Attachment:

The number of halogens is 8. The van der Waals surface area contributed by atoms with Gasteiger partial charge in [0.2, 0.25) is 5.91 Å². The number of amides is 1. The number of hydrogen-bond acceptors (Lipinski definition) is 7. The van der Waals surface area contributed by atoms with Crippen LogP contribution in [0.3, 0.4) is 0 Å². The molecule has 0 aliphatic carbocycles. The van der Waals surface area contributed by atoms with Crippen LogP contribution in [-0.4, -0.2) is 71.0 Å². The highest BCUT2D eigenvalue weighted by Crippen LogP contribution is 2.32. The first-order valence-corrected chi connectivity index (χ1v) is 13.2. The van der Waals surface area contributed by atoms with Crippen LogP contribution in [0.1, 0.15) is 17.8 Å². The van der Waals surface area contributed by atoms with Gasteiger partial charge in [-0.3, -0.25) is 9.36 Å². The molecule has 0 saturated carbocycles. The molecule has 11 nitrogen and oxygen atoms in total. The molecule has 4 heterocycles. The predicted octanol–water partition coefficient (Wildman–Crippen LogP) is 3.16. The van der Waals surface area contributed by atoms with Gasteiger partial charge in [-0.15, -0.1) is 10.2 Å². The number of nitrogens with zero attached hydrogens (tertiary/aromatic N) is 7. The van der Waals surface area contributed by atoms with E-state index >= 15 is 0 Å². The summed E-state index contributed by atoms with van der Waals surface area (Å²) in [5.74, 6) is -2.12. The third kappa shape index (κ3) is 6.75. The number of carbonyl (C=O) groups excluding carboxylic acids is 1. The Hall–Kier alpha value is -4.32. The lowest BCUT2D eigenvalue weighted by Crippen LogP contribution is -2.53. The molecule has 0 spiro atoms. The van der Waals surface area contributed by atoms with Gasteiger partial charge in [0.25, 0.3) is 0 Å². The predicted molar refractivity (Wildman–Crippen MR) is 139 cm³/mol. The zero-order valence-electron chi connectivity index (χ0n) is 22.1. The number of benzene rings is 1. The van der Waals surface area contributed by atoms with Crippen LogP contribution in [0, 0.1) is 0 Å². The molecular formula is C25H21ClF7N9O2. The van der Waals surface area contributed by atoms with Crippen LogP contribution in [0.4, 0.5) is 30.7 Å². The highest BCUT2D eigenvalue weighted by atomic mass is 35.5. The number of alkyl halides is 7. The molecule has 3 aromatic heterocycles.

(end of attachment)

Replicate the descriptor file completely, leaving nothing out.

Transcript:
The number of halogens is 8. The van der Waals surface area contributed by atoms with Gasteiger partial charge in [0.2, 0.25) is 5.91 Å². The number of amides is 1. The number of hydrogen-bond acceptors (Lipinski definition) is 7. The van der Waals surface area contributed by atoms with Crippen LogP contribution in [0.3, 0.4) is 0 Å². The molecule has 0 aliphatic carbocycles. The van der Waals surface area contributed by atoms with Crippen LogP contribution in [-0.4, -0.2) is 71.0 Å². The highest BCUT2D eigenvalue weighted by Crippen LogP contribution is 2.32. The first-order valence-corrected chi connectivity index (χ1v) is 13.2. The van der Waals surface area contributed by atoms with Crippen LogP contribution in [0.1, 0.15) is 17.8 Å². The van der Waals surface area contributed by atoms with Gasteiger partial charge in [-0.3, -0.25) is 9.36 Å². The molecule has 0 saturated carbocycles. The molecule has 11 nitrogen and oxygen atoms in total. The molecule has 4 heterocycles. The predicted octanol–water partition coefficient (Wildman–Crippen LogP) is 3.16. The van der Waals surface area contributed by atoms with Gasteiger partial charge in [-0.15, -0.1) is 10.2 Å². The number of nitrogens with zero attached hydrogens (tertiary/aromatic N) is 7. The van der Waals surface area contributed by atoms with E-state index >= 15 is 0 Å². The summed E-state index contributed by atoms with van der Waals surface area (Å²) in [5.74, 6) is -2.12. The third kappa shape index (κ3) is 6.75. The number of carbonyl (C=O) groups excluding carboxylic acids is 1. The Hall–Kier alpha value is -4.32. The lowest BCUT2D eigenvalue weighted by Crippen LogP contribution is -2.53. The molecule has 0 spiro atoms. The van der Waals surface area contributed by atoms with Gasteiger partial charge in [0.25, 0.3) is 0 Å². The predicted molar refractivity (Wildman–Crippen MR) is 139 cm³/mol. The zero-order valence-electron chi connectivity index (χ0n) is 22.1. The number of benzene rings is 1. The van der Waals surface area contributed by atoms with Crippen LogP contribution in [0, 0.1) is 0 Å². The molecular formula is C25H21ClF7N9O2. The van der Waals surface area contributed by atoms with Crippen LogP contribution in [0.4, 0.5) is 30.7 Å². The highest BCUT2D eigenvalue weighted by atomic mass is 35.5. The number of alkyl halides is 7. The molecule has 3 aromatic heterocycles.